Depending on where in the U.S. you live, you might assume that the price of something is concrete — regardless of how you pay for it. In reality, that’s not the case.
Retailers in most U.S. states have the right to charge customers a surcharge when they use a credit card to make their purchase — and the number of states who have ruled against these surcharges are dwindling.
Most recently, New York joined the majority after the highest court in the state gave restaurants and retailers permission to charge customers extra for using a credit card. The case went all the way up to the U.S. Supreme Court before being sent back to New York’s highest judicial authority, The Points Guy reported. The ruling echoed a similar battle in California, where the court ruled against the state’s no credit card surcharge law in January.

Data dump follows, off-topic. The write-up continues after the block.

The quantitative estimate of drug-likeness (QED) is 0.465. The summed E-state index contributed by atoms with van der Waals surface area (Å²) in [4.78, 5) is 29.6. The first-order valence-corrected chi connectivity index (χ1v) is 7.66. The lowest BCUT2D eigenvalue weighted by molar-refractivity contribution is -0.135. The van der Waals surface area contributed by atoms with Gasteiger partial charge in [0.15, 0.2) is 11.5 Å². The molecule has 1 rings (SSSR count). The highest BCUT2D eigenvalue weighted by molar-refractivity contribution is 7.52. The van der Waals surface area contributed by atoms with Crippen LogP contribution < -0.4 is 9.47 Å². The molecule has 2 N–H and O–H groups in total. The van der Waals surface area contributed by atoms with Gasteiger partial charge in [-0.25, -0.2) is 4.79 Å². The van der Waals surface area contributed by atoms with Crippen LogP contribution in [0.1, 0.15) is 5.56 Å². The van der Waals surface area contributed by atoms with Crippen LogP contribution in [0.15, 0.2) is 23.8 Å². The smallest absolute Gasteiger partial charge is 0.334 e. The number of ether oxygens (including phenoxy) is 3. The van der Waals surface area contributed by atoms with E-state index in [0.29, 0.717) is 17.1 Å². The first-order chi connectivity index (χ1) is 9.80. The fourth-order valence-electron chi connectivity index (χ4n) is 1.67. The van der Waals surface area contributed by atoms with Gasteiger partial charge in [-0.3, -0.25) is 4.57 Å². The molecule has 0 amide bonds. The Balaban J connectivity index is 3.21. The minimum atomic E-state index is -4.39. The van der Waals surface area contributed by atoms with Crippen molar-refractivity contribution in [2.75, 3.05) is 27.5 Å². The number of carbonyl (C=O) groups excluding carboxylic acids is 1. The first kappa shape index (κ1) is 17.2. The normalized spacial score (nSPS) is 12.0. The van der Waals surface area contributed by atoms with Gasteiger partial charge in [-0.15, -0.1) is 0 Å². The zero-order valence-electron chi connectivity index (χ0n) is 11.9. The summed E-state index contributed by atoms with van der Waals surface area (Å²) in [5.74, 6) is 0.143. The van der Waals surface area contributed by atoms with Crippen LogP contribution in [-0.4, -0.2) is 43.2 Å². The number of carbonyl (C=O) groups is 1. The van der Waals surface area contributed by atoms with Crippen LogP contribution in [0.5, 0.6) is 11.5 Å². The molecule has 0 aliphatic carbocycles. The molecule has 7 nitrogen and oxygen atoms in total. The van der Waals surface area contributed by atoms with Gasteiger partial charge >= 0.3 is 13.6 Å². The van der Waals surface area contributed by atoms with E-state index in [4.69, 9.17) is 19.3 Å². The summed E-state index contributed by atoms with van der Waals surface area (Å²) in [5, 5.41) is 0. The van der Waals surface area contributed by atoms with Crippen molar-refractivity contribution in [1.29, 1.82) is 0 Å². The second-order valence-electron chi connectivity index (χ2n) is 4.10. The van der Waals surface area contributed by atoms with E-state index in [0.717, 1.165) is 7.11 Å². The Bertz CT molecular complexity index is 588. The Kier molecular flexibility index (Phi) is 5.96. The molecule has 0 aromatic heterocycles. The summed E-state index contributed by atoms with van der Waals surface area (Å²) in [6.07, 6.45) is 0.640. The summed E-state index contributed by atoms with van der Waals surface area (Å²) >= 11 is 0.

Both challenges follow a 2013 settlement between credit card companies and merchants where it was agreed that customers using a credit card to make a purchase should pay for the merchant fees via a credit card surcharge.
In states that have passed laws prohibiting this practice, the credit card surcharge is paid by the merchant, meaning that when you pay for a meal or product on your credit card, the credit card company charges the merchant between 2 to 4 percent of your purchase as a fee for letting you use their card at the business.
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